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First Robotic coronary artery bypass surgery in Fairfield County

By St. Vincent’s Medical Center

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BRIDGEPORT, CT - The first robotic coronary artery bypass graft (CABG) surgery in Fairfield County was performed on a Bridgeport woman on May 22 at St. Vincent’s Medical Center by cardiothoracic surgeon Albert DiMeo, MD. Dr. DiMeo performed a single vessel small thoracotomy on Gloria Leon, 43, using the Davinci Robot.

CABG is a surgical procedure in which one or more blocked coronary arteries are bypassed by creating a blood vessel graft to restore normal blood flow to the heart. Surgeons create the grafts from the patient’s own arteries and veins taken from the chest, leg or arm. The graft creates a new route for blood to flow to the heart.

The advantage of using the Davinci robot to perform surgery is that it can be performed minimally invasively without splitting the sternum or breast bone, as is necessary in standard CABG procedures. Also, Dr. DiMeo, the medical director of Minimally Invasive Cardiac Surgery at St. Vincent’s, had only to make three tiny incisions, two of which were less than one centimeter in size with the third being approximately five centimeters.

Additionally, with the traditional surgery, patients usually stay on the heart/lung machine throughout the procedure and for about six hours afterward. “We were able to take Gloria off the ventilator right on the table in the OR when surgery was complete,” Dr. DiMeo said. Whereas with standard CABG, patients do not begin to walk until at least a day, Gloria was walking a few hours after her surgery.

With the tiny incisions and no splitting of the sternum, there is no blood loss, less pain, less risk and recovery is much shorter. Gloria went home on May 24, two days post-surgery as compared to five days for standard CABG patients. According to Dr. DiMeo patients can return to work and normal activities within two weeks, a much shorter interval than for open chest procedures. With the robotic surgery, patients have no lifting restrictions and can drive much sooner than with standard CABG.

Cardiologists will usually refer a patient for a CABG if angioplasty and stenting have been unsuccessful, resulting in a reocclusion or blocking of the artery. CABG has the advantage of using what is referred to as the internal mammary artery for creation of the bypass graft, which lasts longer than stenting.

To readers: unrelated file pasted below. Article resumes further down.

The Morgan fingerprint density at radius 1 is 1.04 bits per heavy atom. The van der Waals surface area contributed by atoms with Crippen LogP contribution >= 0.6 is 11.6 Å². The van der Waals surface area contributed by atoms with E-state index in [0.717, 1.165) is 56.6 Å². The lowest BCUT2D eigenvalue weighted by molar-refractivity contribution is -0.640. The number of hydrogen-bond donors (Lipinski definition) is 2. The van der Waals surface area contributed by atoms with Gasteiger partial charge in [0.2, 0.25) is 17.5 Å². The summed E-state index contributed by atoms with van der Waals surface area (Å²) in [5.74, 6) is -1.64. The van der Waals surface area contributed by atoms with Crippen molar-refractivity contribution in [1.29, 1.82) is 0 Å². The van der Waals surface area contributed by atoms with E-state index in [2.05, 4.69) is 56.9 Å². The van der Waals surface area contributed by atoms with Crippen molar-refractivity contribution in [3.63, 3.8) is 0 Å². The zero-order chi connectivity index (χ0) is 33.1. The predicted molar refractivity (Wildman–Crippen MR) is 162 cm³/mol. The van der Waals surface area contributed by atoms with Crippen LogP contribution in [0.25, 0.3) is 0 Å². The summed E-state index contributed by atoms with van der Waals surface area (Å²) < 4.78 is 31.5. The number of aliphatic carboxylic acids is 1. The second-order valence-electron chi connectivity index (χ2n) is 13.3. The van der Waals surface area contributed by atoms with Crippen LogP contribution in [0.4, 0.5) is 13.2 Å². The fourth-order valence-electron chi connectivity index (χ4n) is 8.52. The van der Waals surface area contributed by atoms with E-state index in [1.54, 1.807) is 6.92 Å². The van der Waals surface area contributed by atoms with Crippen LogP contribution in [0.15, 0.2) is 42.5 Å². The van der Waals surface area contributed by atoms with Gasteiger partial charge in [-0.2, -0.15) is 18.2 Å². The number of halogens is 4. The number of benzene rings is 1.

But of course, this entails an open heart surgery for the patient with greater risks and longer recovery than angioplasty and stenting. With the advent of robotic CABG, surgeons can now offer patients the long-lasting benefit of traditional CABG, combined with an approach that doesn’t require a major operation and promises less pain and a shorter recovery.

After having her first stent put in while living in Florida back in 2009, Gloria experienced pressure and discomfort again in her chest. Now back in Bridgeport, the mother of three sons sought out cardiologist Jared Selter, MD, who inserted stents on two occasions and finally a balloon, all which relieved the problems temporarily but did not prove a permanent solution as the stents kept closing up. So Dr. Selter referred her to Dr. DiMeo for the CABG procedure.

One day after surgery, she has only minor discomfort and is looking forward to an enhanced result. “It all went beautifully,” she said.

Currently, the procedure is indicated only for those patients with one blocked artery. However, according to Dr. DiMeo, this will most likely be expanded in the future to include patients who have multiple blockages.

Dr.DiMeo believes the robotic CABG procedure holds great hope for patients with blocked arteries. “This latest advance allows more patients who need stenting to reap the benefits of open heart surgery without its inherent risks. It increases the reach of bypass surgery through a minimally invasive approach.”

For more information on robotic CABG or other heart procedures, please call 203-576-5708 or visit www.stvincents.org

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